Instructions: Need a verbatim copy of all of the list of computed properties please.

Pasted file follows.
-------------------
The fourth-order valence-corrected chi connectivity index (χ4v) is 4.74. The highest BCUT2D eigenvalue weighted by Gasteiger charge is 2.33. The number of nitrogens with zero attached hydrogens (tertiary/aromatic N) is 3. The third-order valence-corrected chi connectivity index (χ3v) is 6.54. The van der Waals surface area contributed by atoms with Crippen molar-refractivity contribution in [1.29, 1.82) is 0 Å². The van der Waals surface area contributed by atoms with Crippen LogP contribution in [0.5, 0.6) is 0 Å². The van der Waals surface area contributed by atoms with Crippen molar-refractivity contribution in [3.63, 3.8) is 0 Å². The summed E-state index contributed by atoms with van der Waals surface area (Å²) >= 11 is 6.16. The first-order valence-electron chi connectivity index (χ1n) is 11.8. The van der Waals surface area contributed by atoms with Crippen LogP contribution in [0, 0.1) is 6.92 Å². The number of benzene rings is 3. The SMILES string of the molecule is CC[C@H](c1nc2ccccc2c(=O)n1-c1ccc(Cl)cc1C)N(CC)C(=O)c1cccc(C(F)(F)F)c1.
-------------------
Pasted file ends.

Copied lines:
The fourth-order valence-corrected chi connectivity index (χ4v) is 4.74. The highest BCUT2D eigenvalue weighted by Gasteiger charge is 2.33. The number of nitrogens with zero attached hydrogens (tertiary/aromatic N) is 3. The third-order valence-corrected chi connectivity index (χ3v) is 6.54. The van der Waals surface area contributed by atoms with Crippen molar-refractivity contribution in [1.29, 1.82) is 0 Å². The van der Waals surface area contributed by atoms with Crippen LogP contribution in [0.5, 0.6) is 0 Å². The van der Waals surface area contributed by atoms with Crippen molar-refractivity contribution in [3.63, 3.8) is 0 Å². The summed E-state index contributed by atoms with van der Waals surface area (Å²) >= 11 is 6.16. The first-order valence-electron chi connectivity index (χ1n) is 11.8. The van der Waals surface area contributed by atoms with Crippen LogP contribution in [0, 0.1) is 6.92 Å². The number of benzene rings is 3. The SMILES string of the molecule is CC[C@H](c1nc2ccccc2c(=O)n1-c1ccc(Cl)cc1C)N(CC)C(=O)c1cccc(C(F)(F)F)c1.